Thanks to our wonderful friend Kim Whittaker! Kim brought her gorgeous Haul Couture bags and hung out with us for this event.

The weather was perfect! Lots of sunshine!

The weather was perfect! Lots of sunshine!

Our booth this year was outside under a big tent which meant that we were able to "spread out"!

Our booth this year was outside under a big tent which meant that we were able to “spread out”!

If you missed this awesome event, make sure that you are on our mailing list so that you know about all of Southern Accents adventures! To sign up, simply visit us online at sa1969.com. You can sign up on our front page.

Written by: Lisa Jones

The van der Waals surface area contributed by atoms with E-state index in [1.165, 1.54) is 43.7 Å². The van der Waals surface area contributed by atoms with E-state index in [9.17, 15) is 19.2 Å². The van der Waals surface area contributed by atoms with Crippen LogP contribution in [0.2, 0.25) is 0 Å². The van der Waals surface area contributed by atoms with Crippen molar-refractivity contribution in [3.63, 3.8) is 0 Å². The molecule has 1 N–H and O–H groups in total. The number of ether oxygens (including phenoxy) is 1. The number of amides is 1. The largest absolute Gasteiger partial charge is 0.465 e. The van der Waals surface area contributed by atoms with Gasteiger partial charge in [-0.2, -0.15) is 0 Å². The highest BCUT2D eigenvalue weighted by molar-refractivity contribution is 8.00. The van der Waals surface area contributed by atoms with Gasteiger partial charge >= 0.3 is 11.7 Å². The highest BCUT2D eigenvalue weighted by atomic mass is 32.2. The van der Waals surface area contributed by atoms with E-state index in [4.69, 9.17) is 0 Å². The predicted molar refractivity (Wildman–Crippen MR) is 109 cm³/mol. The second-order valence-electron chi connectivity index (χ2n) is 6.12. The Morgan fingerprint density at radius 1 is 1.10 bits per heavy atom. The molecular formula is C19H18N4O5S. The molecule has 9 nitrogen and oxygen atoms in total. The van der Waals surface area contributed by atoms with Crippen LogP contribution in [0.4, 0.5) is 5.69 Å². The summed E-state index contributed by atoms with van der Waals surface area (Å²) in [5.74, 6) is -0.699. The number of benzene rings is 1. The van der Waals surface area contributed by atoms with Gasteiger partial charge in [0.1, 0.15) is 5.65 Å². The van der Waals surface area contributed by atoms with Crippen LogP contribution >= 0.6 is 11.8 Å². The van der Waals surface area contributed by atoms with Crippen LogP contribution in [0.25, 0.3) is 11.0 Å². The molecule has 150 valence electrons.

DIY – How To Patina Copper

Southern Accents has an incredibly talented team of artists and craftsmen who are constantly coming up with creative ideas. Recently, we decided to add a bit more interest to a four panel, round top door that we custom built from cypress wood. SA Team member Josh Howe came up with the idea of covering the panels with patina’d copper. He had several scrap pieces of shiny copper in the wood shop. All that was needed was a method of aging the copper. Josh did a little experimenting and the end result was so fantastic that we decided to share his recipe!

Southern Accents Architectural Antiques

The process of aging the copper so that it gives off that lovely blue/green hue is fairly simple. It is a matter of treating the copper with an acid then allowing it to oxidize. The specific form of acid used will result in different color changes within the copper. While there are several chemical compounds you could purchase, Josh used a mixture of common household ingredients: vinegar, ammonia, and kosher salt.